A Bridge Too Far?
The article’s headline was “Dinesh D’Souza says recent riots and political unrest could lead to ‘rise of citizen militias around the country.” Anyone with a shred of common sense isn’t surprised.
When Democrats neuter police, refuse to impose strict curfews, and refuse to call up the National Guard, lawlessness, involving violence, ensues. Why should looters and rioters stand down when they routinely confront police whose hands are tied? Why wouldn’t emboldened mobs take their violence and destruction out of Democrat cities?
Marauders and thugs invading the ‘burbs have happened erratically, to date. But suburbanites best not think their communities immune. City riots are leftist arson. Once sparked, they can spread like wildfires. Mobs still have plenty to do torching Portland and other blue cities. But as forest fires crown and spread rapidly, so, too, may mob action if not halted.
Imagine firefighters being ordered to stand down when fires are raging. What alternative do citizens have then? Step into the breach or else. If leftist mobs move out to menace suburbs, why wouldn’t we expect citizens to band together to form militias, neighborhood by neighborhood, if only?
It’s not a bridge too far to expect sober citizens to exercise their ancient right to self-defense when governments cannot or will not meet their responsibilities to protect and defend. Government exists principally for that purpose. When governments fail to do so their legitimacy melts away. But that fact is too elemental, too grounded in the realities that govern human affairs. The upside-down morality that infects the Ted Wheelers and Jenny Durkans is a perversity, which has been rarely encountered so brazenly in America. It informs Democrat policies and governance. Right is wrong, wrong, right.
As things now stand, citizens banding together for their safety isn’t a bridge too far. It isn’t what anyone wants but may be. On the other hand, the differences between left and right are dramatic and growing.
D’Souza poses a critical question, one that patriots need to mull. He asks, “The real question is, how do we coexist with each other. That's the real question of the future."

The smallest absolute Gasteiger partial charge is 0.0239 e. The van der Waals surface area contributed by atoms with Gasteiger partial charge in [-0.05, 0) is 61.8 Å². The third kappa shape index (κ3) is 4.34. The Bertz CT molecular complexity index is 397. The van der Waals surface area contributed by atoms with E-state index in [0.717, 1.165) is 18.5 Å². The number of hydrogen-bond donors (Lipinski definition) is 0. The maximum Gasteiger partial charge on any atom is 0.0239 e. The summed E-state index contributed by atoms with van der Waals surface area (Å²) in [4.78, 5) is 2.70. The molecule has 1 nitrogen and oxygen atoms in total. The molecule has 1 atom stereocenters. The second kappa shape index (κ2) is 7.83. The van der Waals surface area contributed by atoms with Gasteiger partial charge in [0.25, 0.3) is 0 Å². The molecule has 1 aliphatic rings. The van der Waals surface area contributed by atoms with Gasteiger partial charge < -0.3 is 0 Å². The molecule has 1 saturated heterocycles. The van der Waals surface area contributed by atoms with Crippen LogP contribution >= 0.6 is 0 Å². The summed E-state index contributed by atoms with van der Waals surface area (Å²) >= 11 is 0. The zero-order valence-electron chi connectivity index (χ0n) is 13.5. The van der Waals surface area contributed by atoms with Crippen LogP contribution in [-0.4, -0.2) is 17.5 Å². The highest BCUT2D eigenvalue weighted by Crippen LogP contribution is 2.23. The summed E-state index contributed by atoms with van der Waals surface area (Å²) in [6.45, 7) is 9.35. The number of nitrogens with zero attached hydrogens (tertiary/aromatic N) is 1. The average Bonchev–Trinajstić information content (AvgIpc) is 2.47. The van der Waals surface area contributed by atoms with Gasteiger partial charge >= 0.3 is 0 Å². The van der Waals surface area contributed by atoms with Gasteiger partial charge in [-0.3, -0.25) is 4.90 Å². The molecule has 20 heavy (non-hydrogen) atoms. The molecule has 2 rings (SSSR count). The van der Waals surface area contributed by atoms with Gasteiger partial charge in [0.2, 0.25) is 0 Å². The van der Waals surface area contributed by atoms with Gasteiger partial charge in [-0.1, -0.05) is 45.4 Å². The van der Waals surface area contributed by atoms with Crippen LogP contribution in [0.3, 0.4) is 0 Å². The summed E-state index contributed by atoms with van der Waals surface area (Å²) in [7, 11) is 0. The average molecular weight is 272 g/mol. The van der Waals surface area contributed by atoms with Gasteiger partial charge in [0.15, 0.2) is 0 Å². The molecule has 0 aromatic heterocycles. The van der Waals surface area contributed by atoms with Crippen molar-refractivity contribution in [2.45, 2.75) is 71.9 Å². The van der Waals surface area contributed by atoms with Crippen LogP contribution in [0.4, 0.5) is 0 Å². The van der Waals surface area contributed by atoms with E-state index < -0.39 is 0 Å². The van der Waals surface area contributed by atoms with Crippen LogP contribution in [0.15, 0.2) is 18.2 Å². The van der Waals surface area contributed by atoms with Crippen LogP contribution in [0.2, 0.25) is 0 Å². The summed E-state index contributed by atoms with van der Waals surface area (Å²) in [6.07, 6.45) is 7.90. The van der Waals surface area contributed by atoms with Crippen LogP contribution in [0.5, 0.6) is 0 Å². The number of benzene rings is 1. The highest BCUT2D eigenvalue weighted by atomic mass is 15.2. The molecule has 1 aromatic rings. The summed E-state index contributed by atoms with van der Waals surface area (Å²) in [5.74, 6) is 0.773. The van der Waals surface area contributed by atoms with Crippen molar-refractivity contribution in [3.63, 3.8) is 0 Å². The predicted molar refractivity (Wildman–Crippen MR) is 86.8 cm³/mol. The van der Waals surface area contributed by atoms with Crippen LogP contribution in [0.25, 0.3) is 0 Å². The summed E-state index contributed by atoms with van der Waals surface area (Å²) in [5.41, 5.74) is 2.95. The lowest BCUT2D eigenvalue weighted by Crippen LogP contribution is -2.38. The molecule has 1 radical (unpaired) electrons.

That’s actually the question today. Let’s backfill. From Nick Gavis, who reported on D’Souza for Fox News:
When asked how the divisiveness today compares to the mood during the American Civil War, he [D'Souza] expressed optimism about the U.S. finding a way to unite again. [snip]
"The circumstances are very different from 150 years ago. In no way is civil conflict inevitable," D'Souza said. "There are many other solutions. There are different ways in which groups that are very different can coexist, but all these ways are going to be tested. The left is looking to create a coalition of minority victims that equals 51 percent so they can loot and oppress the other 49 percent. Our model is, one way or the other stop them from doing that... We will be essentially undoing 200 years of development of Western civilization.
D’Souza is right, in that civil war isn’t inevitable. We have free will and make choices. There were alternatives to the Civil War.
The War Between the States would look tame compared to the carnage and destruction that would occur in Version 2. Only fools are eager for conflict.
While there are clear distinctions between the 1850s (which were the runup to war) and now, there’s a striking similarity: the gulf between Americans -- between patriots and leftists -- appears as unbridgeable as the chasm between the industrializing, generally anti-slavery North and the agrarian, slave-dependent South. Perhaps the breach is greater. Here’s why: despite profound differences over slavery and states’ rights, Northerners and Southerners shared similar values and beliefs. Both having dinner table conversation would find much in common personally.